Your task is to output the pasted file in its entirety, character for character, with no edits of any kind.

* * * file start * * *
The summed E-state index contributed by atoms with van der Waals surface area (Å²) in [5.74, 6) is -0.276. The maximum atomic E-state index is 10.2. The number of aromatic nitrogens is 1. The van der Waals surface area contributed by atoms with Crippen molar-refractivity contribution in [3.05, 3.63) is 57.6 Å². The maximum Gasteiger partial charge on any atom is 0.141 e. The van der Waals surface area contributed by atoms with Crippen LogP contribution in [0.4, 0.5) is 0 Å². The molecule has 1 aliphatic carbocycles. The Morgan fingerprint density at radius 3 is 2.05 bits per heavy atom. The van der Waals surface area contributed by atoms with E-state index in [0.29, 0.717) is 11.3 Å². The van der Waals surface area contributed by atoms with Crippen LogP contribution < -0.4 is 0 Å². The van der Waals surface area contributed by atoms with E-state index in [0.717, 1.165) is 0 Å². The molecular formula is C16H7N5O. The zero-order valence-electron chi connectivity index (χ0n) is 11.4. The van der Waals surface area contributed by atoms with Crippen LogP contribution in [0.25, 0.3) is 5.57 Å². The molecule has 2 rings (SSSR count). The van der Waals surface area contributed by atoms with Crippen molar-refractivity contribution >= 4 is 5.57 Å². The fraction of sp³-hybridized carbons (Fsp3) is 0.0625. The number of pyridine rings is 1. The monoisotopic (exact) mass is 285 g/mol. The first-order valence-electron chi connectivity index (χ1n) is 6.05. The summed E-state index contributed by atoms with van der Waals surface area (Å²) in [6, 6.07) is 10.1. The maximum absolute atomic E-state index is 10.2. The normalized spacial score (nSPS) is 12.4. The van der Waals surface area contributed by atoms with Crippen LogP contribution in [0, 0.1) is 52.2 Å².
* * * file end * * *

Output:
The summed E-state index contributed by atoms with van der Waals surface area (Å²) in [5.74, 6) is -0.276. The maximum atomic E-state index is 10.2. The number of aromatic nitrogens is 1. The van der Waals surface area contributed by atoms with Crippen molar-refractivity contribution in [3.05, 3.63) is 57.6 Å². The maximum Gasteiger partial charge on any atom is 0.141 e. The van der Waals surface area contributed by atoms with Crippen LogP contribution in [0.4, 0.5) is 0 Å². The molecule has 1 aliphatic carbocycles. The Morgan fingerprint density at radius 3 is 2.05 bits per heavy atom. The van der Waals surface area contributed by atoms with E-state index in [0.29, 0.717) is 11.3 Å². The van der Waals surface area contributed by atoms with Crippen LogP contribution < -0.4 is 0 Å². The van der Waals surface area contributed by atoms with E-state index in [0.717, 1.165) is 0 Å². The molecular formula is C16H7N5O. The zero-order valence-electron chi connectivity index (χ0n) is 11.4. The van der Waals surface area contributed by atoms with Crippen LogP contribution in [0.25, 0.3) is 5.57 Å². The molecule has 2 rings (SSSR count). The van der Waals surface area contributed by atoms with Crippen molar-refractivity contribution >= 4 is 5.57 Å². The fraction of sp³-hybridized carbons (Fsp3) is 0.0625. The number of pyridine rings is 1. The monoisotopic (exact) mass is 285 g/mol. The first-order valence-electron chi connectivity index (χ1n) is 6.05. The summed E-state index contributed by atoms with van der Waals surface area (Å²) in [6, 6.07) is 10.1. The maximum absolute atomic E-state index is 10.2. The normalized spacial score (nSPS) is 12.4. The van der Waals surface area contributed by atoms with Crippen LogP contribution in [0, 0.1) is 52.2 Å².